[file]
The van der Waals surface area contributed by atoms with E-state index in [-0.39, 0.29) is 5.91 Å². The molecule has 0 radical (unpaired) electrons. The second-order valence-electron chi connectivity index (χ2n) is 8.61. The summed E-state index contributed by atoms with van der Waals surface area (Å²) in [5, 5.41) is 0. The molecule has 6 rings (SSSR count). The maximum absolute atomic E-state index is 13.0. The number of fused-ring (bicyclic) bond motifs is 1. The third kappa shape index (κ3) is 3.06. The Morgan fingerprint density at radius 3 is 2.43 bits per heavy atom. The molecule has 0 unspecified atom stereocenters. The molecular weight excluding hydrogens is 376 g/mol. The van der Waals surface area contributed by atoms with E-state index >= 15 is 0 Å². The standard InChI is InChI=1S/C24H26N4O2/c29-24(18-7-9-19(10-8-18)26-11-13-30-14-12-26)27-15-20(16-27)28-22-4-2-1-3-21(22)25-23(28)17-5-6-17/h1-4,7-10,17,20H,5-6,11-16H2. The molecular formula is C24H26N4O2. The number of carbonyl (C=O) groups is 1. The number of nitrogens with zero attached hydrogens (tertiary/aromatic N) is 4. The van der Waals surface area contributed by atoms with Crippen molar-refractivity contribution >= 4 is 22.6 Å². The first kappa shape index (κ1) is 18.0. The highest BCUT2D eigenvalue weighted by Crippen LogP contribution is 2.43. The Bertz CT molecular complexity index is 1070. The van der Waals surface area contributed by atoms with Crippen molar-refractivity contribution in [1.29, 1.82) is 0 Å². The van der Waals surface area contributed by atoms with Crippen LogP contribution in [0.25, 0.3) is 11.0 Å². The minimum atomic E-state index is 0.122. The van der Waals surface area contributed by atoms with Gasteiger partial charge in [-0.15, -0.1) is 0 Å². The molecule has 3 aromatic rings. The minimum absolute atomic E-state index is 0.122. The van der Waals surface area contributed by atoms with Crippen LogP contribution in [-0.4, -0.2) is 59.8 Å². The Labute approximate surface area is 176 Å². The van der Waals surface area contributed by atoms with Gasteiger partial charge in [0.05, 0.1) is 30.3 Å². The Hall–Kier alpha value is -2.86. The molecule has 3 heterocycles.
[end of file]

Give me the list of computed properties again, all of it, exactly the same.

The van der Waals surface area contributed by atoms with E-state index in [-0.39, 0.29) is 5.91 Å². The molecule has 0 radical (unpaired) electrons. The second-order valence-electron chi connectivity index (χ2n) is 8.61. The summed E-state index contributed by atoms with van der Waals surface area (Å²) in [5, 5.41) is 0. The molecule has 6 rings (SSSR count). The maximum absolute atomic E-state index is 13.0. The number of fused-ring (bicyclic) bond motifs is 1. The third kappa shape index (κ3) is 3.06. The Morgan fingerprint density at radius 3 is 2.43 bits per heavy atom. The molecule has 0 unspecified atom stereocenters. The molecular weight excluding hydrogens is 376 g/mol. The van der Waals surface area contributed by atoms with E-state index >= 15 is 0 Å². The standard InChI is InChI=1S/C24H26N4O2/c29-24(18-7-9-19(10-8-18)26-11-13-30-14-12-26)27-15-20(16-27)28-22-4-2-1-3-21(22)25-23(28)17-5-6-17/h1-4,7-10,17,20H,5-6,11-16H2. The molecular formula is C24H26N4O2. The number of carbonyl (C=O) groups is 1. The number of nitrogens with zero attached hydrogens (tertiary/aromatic N) is 4. The van der Waals surface area contributed by atoms with Crippen molar-refractivity contribution >= 4 is 22.6 Å². The first kappa shape index (κ1) is 18.0. The highest BCUT2D eigenvalue weighted by Crippen LogP contribution is 2.43. The Bertz CT molecular complexity index is 1070. The van der Waals surface area contributed by atoms with Crippen molar-refractivity contribution in [1.29, 1.82) is 0 Å². The van der Waals surface area contributed by atoms with Crippen LogP contribution in [0.25, 0.3) is 11.0 Å². The minimum atomic E-state index is 0.122. The van der Waals surface area contributed by atoms with Gasteiger partial charge in [-0.15, -0.1) is 0 Å². The molecule has 3 aromatic rings. The minimum absolute atomic E-state index is 0.122. The van der Waals surface area contributed by atoms with Crippen LogP contribution in [-0.4, -0.2) is 59.8 Å². The Labute approximate surface area is 176 Å². The van der Waals surface area contributed by atoms with Gasteiger partial charge in [0.05, 0.1) is 30.3 Å². The Hall–Kier alpha value is -2.86. The molecule has 3 heterocycles.